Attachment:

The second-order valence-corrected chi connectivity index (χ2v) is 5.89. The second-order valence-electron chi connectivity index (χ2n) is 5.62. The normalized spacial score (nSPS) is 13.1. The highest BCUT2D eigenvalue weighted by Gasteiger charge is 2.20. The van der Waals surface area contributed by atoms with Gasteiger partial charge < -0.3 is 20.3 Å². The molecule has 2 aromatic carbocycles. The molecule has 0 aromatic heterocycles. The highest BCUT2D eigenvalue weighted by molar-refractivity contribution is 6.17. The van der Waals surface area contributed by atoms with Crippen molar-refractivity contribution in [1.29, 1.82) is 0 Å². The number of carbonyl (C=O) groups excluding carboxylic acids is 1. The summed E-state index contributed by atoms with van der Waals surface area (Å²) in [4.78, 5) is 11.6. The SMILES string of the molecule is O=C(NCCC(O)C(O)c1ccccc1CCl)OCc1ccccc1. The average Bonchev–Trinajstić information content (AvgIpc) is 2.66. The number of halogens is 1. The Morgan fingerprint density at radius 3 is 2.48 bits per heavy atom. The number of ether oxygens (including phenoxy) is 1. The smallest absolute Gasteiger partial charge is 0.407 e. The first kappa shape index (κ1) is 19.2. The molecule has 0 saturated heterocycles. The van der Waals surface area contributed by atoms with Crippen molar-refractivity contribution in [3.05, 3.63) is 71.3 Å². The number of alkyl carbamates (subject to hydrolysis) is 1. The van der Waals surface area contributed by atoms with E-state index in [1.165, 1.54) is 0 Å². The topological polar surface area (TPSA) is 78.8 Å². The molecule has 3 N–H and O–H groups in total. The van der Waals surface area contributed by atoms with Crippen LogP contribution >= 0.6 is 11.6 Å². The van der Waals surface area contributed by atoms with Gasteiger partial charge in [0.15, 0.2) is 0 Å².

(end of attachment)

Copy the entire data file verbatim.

The second-order valence-corrected chi connectivity index (χ2v) is 5.89. The second-order valence-electron chi connectivity index (χ2n) is 5.62. The normalized spacial score (nSPS) is 13.1. The highest BCUT2D eigenvalue weighted by Gasteiger charge is 2.20. The van der Waals surface area contributed by atoms with Gasteiger partial charge < -0.3 is 20.3 Å². The molecule has 2 aromatic carbocycles. The molecule has 0 aromatic heterocycles. The highest BCUT2D eigenvalue weighted by molar-refractivity contribution is 6.17. The van der Waals surface area contributed by atoms with Crippen molar-refractivity contribution in [1.29, 1.82) is 0 Å². The number of carbonyl (C=O) groups excluding carboxylic acids is 1. The summed E-state index contributed by atoms with van der Waals surface area (Å²) in [4.78, 5) is 11.6. The SMILES string of the molecule is O=C(NCCC(O)C(O)c1ccccc1CCl)OCc1ccccc1. The average Bonchev–Trinajstić information content (AvgIpc) is 2.66. The number of halogens is 1. The Morgan fingerprint density at radius 3 is 2.48 bits per heavy atom. The number of ether oxygens (including phenoxy) is 1. The smallest absolute Gasteiger partial charge is 0.407 e. The first kappa shape index (κ1) is 19.2. The molecule has 0 saturated heterocycles. The van der Waals surface area contributed by atoms with Crippen molar-refractivity contribution in [3.05, 3.63) is 71.3 Å². The number of alkyl carbamates (subject to hydrolysis) is 1. The van der Waals surface area contributed by atoms with E-state index in [1.165, 1.54) is 0 Å². The topological polar surface area (TPSA) is 78.8 Å². The molecule has 3 N–H and O–H groups in total. The van der Waals surface area contributed by atoms with Crippen LogP contribution >= 0.6 is 11.6 Å². The van der Waals surface area contributed by atoms with Gasteiger partial charge in [0.15, 0.2) is 0 Å².